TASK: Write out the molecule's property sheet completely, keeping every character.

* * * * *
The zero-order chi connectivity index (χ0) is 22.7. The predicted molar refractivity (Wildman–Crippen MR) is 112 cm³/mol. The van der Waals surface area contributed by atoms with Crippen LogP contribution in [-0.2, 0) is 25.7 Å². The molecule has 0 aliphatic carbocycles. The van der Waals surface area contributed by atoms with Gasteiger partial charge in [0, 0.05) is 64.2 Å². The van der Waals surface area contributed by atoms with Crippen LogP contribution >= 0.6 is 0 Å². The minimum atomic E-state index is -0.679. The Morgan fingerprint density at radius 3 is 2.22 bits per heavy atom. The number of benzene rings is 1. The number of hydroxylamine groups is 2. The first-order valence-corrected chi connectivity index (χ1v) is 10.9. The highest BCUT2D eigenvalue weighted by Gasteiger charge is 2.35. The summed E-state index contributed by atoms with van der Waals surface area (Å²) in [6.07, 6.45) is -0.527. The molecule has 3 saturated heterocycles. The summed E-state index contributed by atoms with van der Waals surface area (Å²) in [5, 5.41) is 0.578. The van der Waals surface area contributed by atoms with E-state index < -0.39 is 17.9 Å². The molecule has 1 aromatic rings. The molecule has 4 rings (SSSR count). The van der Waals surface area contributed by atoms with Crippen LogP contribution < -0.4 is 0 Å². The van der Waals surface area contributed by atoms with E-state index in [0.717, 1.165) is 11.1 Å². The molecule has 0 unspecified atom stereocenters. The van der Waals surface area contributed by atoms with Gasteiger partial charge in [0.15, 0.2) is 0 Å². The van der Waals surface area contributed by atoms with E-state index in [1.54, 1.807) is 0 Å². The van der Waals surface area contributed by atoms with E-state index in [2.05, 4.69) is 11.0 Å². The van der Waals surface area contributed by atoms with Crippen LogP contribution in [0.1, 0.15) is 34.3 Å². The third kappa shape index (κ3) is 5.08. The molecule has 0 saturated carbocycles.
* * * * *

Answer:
The zero-order chi connectivity index (χ0) is 22.7. The predicted molar refractivity (Wildman–Crippen MR) is 112 cm³/mol. The van der Waals surface area contributed by atoms with Crippen LogP contribution in [-0.2, 0) is 25.7 Å². The molecule has 0 aliphatic carbocycles. The van der Waals surface area contributed by atoms with Gasteiger partial charge in [0, 0.05) is 64.2 Å². The van der Waals surface area contributed by atoms with Crippen LogP contribution >= 0.6 is 0 Å². The minimum atomic E-state index is -0.679. The Morgan fingerprint density at radius 3 is 2.22 bits per heavy atom. The number of benzene rings is 1. The number of hydroxylamine groups is 2. The first-order valence-corrected chi connectivity index (χ1v) is 10.9. The highest BCUT2D eigenvalue weighted by Gasteiger charge is 2.35. The summed E-state index contributed by atoms with van der Waals surface area (Å²) in [6.07, 6.45) is -0.527. The molecule has 3 saturated heterocycles. The summed E-state index contributed by atoms with van der Waals surface area (Å²) in [5, 5.41) is 0.578. The van der Waals surface area contributed by atoms with E-state index < -0.39 is 17.9 Å². The molecule has 1 aromatic rings. The molecule has 4 rings (SSSR count). The van der Waals surface area contributed by atoms with Crippen LogP contribution < -0.4 is 0 Å². The van der Waals surface area contributed by atoms with E-state index in [0.717, 1.165) is 11.1 Å². The molecule has 0 unspecified atom stereocenters. The van der Waals surface area contributed by atoms with Gasteiger partial charge in [0.15, 0.2) is 0 Å². The van der Waals surface area contributed by atoms with E-state index in [1.54, 1.807) is 0 Å². The van der Waals surface area contributed by atoms with E-state index in [2.05, 4.69) is 11.0 Å². The van der Waals surface area contributed by atoms with Crippen LogP contribution in [0.1, 0.15) is 34.3 Å². The third kappa shape index (κ3) is 5.08. The molecule has 0 saturated carbocycles.